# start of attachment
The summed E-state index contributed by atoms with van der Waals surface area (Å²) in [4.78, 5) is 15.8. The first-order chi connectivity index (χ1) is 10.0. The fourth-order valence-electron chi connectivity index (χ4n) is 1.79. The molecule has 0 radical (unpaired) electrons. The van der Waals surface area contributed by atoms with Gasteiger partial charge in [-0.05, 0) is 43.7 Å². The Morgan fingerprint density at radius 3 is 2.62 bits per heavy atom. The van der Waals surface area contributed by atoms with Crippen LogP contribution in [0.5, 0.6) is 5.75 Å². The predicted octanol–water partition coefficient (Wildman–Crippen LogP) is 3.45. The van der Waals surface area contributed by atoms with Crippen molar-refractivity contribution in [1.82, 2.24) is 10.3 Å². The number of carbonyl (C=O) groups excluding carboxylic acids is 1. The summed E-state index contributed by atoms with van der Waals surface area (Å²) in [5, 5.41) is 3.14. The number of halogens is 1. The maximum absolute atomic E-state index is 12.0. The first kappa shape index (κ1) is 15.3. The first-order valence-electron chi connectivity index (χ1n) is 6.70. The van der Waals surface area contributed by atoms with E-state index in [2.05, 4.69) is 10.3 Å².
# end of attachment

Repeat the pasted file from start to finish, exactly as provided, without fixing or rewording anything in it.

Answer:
The summed E-state index contributed by atoms with van der Waals surface area (Å²) in [4.78, 5) is 15.8. The first-order chi connectivity index (χ1) is 10.0. The fourth-order valence-electron chi connectivity index (χ4n) is 1.79. The molecule has 0 radical (unpaired) electrons. The van der Waals surface area contributed by atoms with Gasteiger partial charge in [-0.05, 0) is 43.7 Å². The Morgan fingerprint density at radius 3 is 2.62 bits per heavy atom. The van der Waals surface area contributed by atoms with Crippen LogP contribution in [0.5, 0.6) is 5.75 Å². The predicted octanol–water partition coefficient (Wildman–Crippen LogP) is 3.45. The van der Waals surface area contributed by atoms with Crippen molar-refractivity contribution in [1.82, 2.24) is 10.3 Å². The number of carbonyl (C=O) groups excluding carboxylic acids is 1. The summed E-state index contributed by atoms with van der Waals surface area (Å²) in [5, 5.41) is 3.14. The number of halogens is 1. The maximum absolute atomic E-state index is 12.0. The first kappa shape index (κ1) is 15.3. The first-order valence-electron chi connectivity index (χ1n) is 6.70. The van der Waals surface area contributed by atoms with E-state index in [2.05, 4.69) is 10.3 Å².